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Maria Sanchez

Maria Sanchez aims to inspire Latinas

Houston Dash forward Maria Sanchez stars for Mexico

The party attire as a child was always similar for Maria Sanchez growing up in Idaho. The colors and outfits were different, but the attire and Mexican expectations remained constant for the Houston Dash forward. 

Irene Sanchez always dressed her youngest daughter Maria in a lovely dress and a small bow on her head when the family attended parties. Maria Sanchez would then secretly pack a t-shirt, shorts, soccer cleats and a soccer ball.

As soon as her parents, Roberto and Irene, settled in at the party, Maria would disappear out of her parents’ view.  

“Mid party when I knew they couldn’t tell me anything and (wouldn’t) get me in trouble, I would change and go outside and play with all the boys,” the Mexican women’s national team forward says. “Growing up I would always get in trouble for that.”

Maria Sanchez defies Mexican machismo

Sanchez defied her parents and Mexico’s machismo culture to pursue her love of soccer growing up in Idaho. Roberto Sanchez arrived in the United States at 16 years old as an undocumented immigrant from Mexico.

Through amnesty he eventually got legal status and then citizenship in the United States, but the old Mexican mindset remained. Girls were expected to be in dresses, not shorts and in cleats.

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Like most immigrants, Roberto and Irene held tight to their language and cultural norms. That mindset is good and fulfilling most of the time. At other times, however, those norms can be stifling, especially for girls in a culture infected by machismo.

Maria Guadalupe Sanchez is grateful for the work ethic Roberto and Irene Sanchez instilled in her and her two siblings. She’s grateful her parents made sure she was fluent in Spanish.

Spanish language key with El Tri

Actually, Spanish was the only language spoken in the Sanchez household. Roberto, who worked in an Idaho farm for more than 30 years, and his wife still prefer to speak Spanish.

Maria Sanchez was raised in a culture where there was no English spoken at home by the parents. As she has since she was five years old, Maria Sanchez still interprets for her parents because they’re still not comfortable with the English language.

Those Spanish skills helped Maria transition well to the Mexican Women’s national soccer team in 2015 and eventually in Liga MX Femenil, the Mexican women’s soccer league.

“To this day, I keep going home and the only language spoken is Spanish,” she says. “So I think I have that connection, which made it easier for me to go play in the Mexican league and with the Mexican national team. 

“Just being able to communicate and get the culture that they have in Mexico, that’s very important to me.”

Sanchez, 25, was only 19 years old when she made her debut with the Mexican national team. She rejoined El Tri Femenil this week for a pair of Women’s World Cup qualifiers. Mexico will face Suriname in Monterrey on Thursday. 

Mexico will also face Antigua and Barbuda in the Dominican Republic on Sunday. Although she was born in Idaho and has dual citizenship, Sanchez has been a mainstay of the Mexican women’s national team since 2015.

She has scored five goals over 39 appearances for the Mexican national team. Not bad for a girl whose parents initially frowned on her devotion to soccer.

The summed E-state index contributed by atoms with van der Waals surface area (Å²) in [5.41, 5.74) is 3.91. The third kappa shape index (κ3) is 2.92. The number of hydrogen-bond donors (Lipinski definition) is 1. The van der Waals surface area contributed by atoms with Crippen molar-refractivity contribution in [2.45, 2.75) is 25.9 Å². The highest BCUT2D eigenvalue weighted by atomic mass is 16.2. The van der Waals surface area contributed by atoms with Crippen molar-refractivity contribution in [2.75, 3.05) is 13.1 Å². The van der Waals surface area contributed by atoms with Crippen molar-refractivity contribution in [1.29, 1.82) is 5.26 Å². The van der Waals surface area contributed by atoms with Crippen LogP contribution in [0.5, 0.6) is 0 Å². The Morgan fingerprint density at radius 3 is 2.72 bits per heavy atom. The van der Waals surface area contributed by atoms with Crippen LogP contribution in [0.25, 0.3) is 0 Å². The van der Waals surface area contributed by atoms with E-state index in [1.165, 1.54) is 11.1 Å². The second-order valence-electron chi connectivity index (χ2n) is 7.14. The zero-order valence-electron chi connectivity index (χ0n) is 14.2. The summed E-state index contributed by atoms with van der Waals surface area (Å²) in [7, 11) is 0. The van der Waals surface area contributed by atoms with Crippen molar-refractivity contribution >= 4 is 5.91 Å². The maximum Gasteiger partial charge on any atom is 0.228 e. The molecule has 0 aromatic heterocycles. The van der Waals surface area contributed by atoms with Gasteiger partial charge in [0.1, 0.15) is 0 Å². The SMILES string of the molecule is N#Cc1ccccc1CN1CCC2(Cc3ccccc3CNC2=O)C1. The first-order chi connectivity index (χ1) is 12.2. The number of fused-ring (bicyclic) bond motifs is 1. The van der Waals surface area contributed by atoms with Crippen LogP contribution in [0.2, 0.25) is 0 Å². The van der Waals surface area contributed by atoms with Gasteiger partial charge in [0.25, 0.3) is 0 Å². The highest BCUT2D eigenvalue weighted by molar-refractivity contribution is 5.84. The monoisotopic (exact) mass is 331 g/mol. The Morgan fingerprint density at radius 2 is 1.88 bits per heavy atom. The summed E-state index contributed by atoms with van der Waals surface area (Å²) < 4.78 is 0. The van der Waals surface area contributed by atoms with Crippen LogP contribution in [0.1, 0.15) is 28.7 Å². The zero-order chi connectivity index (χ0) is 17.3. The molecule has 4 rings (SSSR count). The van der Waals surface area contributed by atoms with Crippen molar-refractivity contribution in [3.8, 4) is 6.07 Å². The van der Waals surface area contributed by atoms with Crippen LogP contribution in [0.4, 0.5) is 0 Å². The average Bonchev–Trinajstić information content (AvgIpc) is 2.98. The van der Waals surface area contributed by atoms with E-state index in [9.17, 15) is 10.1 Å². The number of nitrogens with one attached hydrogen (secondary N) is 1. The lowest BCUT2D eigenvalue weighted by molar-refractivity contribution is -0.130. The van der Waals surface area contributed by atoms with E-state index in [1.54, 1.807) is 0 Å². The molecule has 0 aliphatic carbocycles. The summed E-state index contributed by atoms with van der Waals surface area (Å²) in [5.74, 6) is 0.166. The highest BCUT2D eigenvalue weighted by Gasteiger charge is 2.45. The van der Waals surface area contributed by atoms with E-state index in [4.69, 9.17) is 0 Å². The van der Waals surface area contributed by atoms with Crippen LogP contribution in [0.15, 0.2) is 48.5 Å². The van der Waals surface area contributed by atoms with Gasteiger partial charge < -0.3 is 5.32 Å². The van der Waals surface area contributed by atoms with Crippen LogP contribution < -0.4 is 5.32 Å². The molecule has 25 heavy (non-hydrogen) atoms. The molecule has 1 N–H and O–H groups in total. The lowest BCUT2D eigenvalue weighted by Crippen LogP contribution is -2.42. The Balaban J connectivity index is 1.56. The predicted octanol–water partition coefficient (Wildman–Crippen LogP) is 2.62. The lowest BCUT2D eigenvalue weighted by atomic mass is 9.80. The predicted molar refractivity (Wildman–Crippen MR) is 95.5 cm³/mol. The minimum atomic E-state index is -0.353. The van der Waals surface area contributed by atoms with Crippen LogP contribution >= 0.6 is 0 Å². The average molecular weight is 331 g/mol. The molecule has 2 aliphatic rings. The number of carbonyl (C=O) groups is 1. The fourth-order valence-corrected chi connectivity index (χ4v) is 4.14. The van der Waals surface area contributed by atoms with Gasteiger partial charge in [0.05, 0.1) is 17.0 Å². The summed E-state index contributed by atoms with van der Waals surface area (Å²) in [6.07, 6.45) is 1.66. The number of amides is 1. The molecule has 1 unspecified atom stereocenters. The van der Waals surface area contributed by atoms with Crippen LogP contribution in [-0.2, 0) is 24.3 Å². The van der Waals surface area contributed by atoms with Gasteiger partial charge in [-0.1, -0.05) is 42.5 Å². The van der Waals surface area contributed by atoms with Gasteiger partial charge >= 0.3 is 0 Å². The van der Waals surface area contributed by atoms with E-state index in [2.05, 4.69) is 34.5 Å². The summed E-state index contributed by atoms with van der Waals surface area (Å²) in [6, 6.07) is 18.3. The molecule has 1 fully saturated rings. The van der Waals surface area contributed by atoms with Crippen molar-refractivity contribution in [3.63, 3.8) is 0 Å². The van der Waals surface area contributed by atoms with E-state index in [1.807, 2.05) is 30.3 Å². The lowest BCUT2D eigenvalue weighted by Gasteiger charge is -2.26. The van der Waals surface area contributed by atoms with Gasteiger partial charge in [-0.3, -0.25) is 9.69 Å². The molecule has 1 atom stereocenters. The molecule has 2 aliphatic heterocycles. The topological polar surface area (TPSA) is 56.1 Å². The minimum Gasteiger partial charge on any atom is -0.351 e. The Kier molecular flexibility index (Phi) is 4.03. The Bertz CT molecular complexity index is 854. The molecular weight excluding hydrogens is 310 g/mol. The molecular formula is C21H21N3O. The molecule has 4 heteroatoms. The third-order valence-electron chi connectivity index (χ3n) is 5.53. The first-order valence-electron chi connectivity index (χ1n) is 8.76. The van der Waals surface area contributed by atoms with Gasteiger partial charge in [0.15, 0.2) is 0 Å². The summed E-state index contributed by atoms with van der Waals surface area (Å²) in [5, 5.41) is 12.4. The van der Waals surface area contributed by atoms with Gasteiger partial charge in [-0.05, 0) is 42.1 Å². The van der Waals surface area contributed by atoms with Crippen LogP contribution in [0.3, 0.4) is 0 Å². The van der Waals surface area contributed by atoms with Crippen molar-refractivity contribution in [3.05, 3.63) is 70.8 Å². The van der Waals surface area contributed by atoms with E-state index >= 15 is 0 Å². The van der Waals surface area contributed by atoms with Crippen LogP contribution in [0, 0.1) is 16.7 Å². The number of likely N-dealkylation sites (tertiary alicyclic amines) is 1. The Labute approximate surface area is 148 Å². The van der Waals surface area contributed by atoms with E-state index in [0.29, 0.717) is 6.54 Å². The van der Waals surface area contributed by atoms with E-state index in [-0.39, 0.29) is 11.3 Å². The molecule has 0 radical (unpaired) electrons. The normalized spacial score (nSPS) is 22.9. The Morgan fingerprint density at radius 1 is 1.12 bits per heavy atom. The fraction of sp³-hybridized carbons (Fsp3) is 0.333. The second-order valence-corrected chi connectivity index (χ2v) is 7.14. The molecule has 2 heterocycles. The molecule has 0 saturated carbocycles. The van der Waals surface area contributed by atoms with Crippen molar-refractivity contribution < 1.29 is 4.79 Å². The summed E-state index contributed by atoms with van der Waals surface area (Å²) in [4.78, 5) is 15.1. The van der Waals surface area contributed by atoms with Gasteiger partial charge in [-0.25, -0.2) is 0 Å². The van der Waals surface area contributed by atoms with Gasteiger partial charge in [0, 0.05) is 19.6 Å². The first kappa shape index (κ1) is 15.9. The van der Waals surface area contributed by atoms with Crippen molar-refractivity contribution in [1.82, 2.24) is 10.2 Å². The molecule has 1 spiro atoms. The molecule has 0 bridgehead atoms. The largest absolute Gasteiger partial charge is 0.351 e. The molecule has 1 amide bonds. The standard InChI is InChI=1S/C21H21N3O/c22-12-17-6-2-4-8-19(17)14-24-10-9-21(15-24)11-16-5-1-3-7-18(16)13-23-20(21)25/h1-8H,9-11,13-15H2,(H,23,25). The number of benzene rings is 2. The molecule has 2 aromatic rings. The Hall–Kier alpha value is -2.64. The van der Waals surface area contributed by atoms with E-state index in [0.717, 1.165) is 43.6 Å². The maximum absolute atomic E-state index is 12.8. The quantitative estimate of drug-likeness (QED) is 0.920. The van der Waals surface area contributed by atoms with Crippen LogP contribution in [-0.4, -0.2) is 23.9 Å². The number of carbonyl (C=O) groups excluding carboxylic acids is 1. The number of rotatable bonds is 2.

Breaking barriers

“It was hard because we still have that machismo, the Mexican culture unfortunately,” she said. “Before, it was rare to see a girl play soccer, especially in Idaho.”

In an era where most elite boys and girls soccer players are discovered in a pay-to-play club soccer culture, Sanchez developed herself. She was often playing on the soccer field at the middle school in front of her home in American Falls, Idaho.

Her parents didn’t necessarily approve, especially after her older brother moved out and was no longer around to play on those fields as she played with the boys. She blossomed into a superstar at American Falls High, leading the state in scoring each of her four seasons.

She also excelled in basketball, which her parents favored because many other girls competed. Her parents began to appreciate the benefits of soccer when Sanchez garnered a scholarship offer from Idaho State University. Their appreciation grew further the Mexican national team showed interest in her.

Sanchez played two years at Idaho State and then transferred to powerhouse Santa Clara. By 2015, she was the second youngest player on Mexico’s roster for the 2015 FIFA’s Women’s World Cup at 19.

Maria Sanchez embraces Houston

Sanchez signed a two-year deal in January with the Houston Dash, where she has an opportunity to inspire other Latinas and Mexican American girls. 

“She is an outstanding player and a wonderful person,” Dash head coach James Clarkson said. “She’s going to have a major impact on the league this season.”

There aren’t many Mexican Americans or Latinas overall in the National Women’s Soccer League. Maria Sanchez hopes she can show other Latinas that there is a place for them in women’s soccer. Equally important, she wants to prove to Latino parents that it’s fine if their girls want to play soccer.

Sanchez wants to help break down some of the machismo attitudes that prompted her parents to frown on her soccer devotion.

“My main goal as a professional athlete and as a professional soccer player is to set a good example to pave the way,” Sanchez said. “Especially for young Latina girls who dream of being a professional soccer player, to hopefully be that role model for them in America, in Mexico, whatever country they are in.

“I’m trying to break barriers and I’m trying to set Latina names big so we can make progress.”

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